While the world focuses on weaning electrical utilities off coal in order to reduce greenhouse gas emissions, the US is enjoying another benefit: significant decline in electric power industry emissions of sulfur dioxide (SO2) and nitrogen oxides (NOx).

Those emissions have declined by 88% and 76%, respectively, between their peaks in 1997 and 2017. During this period, coal-fired generation was responsible for 90% of SO2 emissions and 76% of NOx emissions from the U.S. electric power industry.

Among other factors, declining coal-fired generation and implementation of environmental regulations under the Clean Air Act Amendments (CAAA) of 1990 have both contributed to the decrease in electric power industry SO2 and NOx emissions.

Coal-fired generation for electric power peaked in the United States in 2007 at 2,016 million megawatthours (MWh) and declined to 1,206 million MWh by 2017.

The decline in electric power sector coal-fired generation has been driven by increased competition from natural gas and renewable generation, along with environmental regulations that mainly affected coal-fired generators.

Coal accounted for more than 50% of U.S. electricity generation in 1997, and natural gas and renewables together accounted for 26% of generation.

By 2017, coal-fired generation had declined to 30% of electricity generation while generation from natural gas and renewables grew to nearly 50% of electric power industry generation.

In addition to burning less coal to generate electricity, the rate at which coal-fired power plants emit SO2 and NOx has also declined during the past two decades, primarily as a result of plants complying with environmental regulations under the CAAA.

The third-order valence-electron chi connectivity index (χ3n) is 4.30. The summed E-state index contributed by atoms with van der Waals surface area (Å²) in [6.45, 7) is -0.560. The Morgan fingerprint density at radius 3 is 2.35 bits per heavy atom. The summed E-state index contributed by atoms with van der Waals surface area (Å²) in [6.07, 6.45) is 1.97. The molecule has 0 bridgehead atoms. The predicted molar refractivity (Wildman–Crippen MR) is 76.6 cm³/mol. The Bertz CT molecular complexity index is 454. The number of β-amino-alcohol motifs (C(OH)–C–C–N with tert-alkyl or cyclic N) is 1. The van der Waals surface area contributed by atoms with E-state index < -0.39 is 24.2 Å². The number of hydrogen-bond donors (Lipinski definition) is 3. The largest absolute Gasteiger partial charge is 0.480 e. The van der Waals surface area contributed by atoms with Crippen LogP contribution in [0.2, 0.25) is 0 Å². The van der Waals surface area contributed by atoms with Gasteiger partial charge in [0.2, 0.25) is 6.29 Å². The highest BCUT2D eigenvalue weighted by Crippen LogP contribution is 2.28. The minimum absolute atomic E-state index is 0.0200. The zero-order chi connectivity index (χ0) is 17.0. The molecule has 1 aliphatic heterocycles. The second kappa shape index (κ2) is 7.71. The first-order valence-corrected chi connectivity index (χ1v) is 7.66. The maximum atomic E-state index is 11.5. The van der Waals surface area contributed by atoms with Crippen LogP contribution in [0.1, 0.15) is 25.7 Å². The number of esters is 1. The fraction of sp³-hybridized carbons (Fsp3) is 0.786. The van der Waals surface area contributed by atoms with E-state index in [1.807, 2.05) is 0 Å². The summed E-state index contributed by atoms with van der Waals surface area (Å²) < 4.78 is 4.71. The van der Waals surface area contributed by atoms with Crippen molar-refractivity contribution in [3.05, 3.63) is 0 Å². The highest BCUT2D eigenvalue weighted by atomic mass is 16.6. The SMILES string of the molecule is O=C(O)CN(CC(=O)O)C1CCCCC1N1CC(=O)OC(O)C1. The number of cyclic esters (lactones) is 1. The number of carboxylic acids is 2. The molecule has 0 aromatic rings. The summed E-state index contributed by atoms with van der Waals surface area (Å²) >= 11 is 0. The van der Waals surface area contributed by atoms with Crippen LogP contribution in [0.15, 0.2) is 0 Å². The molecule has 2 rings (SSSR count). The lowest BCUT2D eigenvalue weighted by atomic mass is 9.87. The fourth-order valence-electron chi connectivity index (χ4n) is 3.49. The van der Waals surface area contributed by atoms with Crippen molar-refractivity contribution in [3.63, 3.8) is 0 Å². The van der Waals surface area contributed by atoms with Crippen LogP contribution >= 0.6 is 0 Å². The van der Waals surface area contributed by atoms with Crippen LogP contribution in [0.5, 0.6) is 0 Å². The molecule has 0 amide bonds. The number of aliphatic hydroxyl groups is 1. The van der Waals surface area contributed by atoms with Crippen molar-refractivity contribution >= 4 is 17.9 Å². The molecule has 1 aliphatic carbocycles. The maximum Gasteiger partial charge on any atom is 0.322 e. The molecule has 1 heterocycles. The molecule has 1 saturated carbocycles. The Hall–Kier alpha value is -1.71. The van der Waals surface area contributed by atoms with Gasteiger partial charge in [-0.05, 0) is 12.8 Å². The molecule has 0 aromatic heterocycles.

In 1997, each megawatthour of coal-fired electricity generation produced 14.6 pounds of SO2 and 6.4 pounds of NOx. By 2017, those rates had fallen to 2.4 pounds per megawatthour (lbs/MWh) and 1.5 lbs/MWh, respectively.

The CAAA required several regulations that reduced emissions of SO2 and NOx. The Acid Rain Program imposed a cap on emissions of SO2 and NOx from coal and residual-fuel oil-fired power plants starting in 1995. The main compliance approach by electric generators for Mercury and Air Toxics Standards (MATS), with an April 2015 initial deadline, was to install flue-gas desulfurization (scrubber) or dry sorbent injection equipment, both of which also remove SO2 and NOx in addition to the targeted air pollutants regulated under MATS.

In 2005, the Clean Air Interstate Rule (CAIR) addressed regional interstate transport of contributors to ground-level ozone (smog) by requiring 27 eastern states to file implementation plans to reduce SO2 and NOX emissions. CAIR was replaced by the Cross-State Air Pollution Rule (CSAPR) in 2015.

The 27 states regulated under CAIR accounted for more than 80% of both coal-fired electricity generation and national SO2 and NOx power sector emissions in 1997.

The decline in emissions between 1997 and 2017 mostly occurred in these 27 states; Ohio, Pennsylvania, and Indiana saw the greatest decline in SO2 emissions between 1997 and 2017, while Ohio, Indiana, and Kentucky saw the greatest decline in NOx emissions.